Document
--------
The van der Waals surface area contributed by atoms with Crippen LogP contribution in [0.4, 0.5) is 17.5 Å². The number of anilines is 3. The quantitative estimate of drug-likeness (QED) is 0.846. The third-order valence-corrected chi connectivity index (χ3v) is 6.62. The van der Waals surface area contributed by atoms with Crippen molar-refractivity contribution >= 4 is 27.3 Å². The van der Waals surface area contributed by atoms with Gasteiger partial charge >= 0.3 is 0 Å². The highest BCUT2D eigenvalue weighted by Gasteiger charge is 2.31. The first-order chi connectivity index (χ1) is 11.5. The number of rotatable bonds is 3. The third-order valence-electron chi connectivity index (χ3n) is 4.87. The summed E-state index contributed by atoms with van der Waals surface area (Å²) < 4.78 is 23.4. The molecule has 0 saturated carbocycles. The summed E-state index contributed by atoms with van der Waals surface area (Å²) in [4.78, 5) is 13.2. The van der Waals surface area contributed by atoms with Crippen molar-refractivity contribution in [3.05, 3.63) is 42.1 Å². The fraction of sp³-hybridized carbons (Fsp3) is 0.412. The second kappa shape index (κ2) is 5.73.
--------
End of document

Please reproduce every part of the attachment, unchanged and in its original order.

The van der Waals surface area contributed by atoms with Crippen LogP contribution in [0.4, 0.5) is 17.5 Å². The number of anilines is 3. The quantitative estimate of drug-likeness (QED) is 0.846. The third-order valence-corrected chi connectivity index (χ3v) is 6.62. The van der Waals surface area contributed by atoms with Crippen molar-refractivity contribution >= 4 is 27.3 Å². The van der Waals surface area contributed by atoms with Gasteiger partial charge >= 0.3 is 0 Å². The highest BCUT2D eigenvalue weighted by Gasteiger charge is 2.31. The first-order chi connectivity index (χ1) is 11.5. The number of rotatable bonds is 3. The third-order valence-electron chi connectivity index (χ3n) is 4.87. The summed E-state index contributed by atoms with van der Waals surface area (Å²) < 4.78 is 23.4. The molecule has 0 saturated carbocycles. The summed E-state index contributed by atoms with van der Waals surface area (Å²) in [4.78, 5) is 13.2. The van der Waals surface area contributed by atoms with Crippen molar-refractivity contribution in [3.05, 3.63) is 42.1 Å². The fraction of sp³-hybridized carbons (Fsp3) is 0.412. The second kappa shape index (κ2) is 5.73.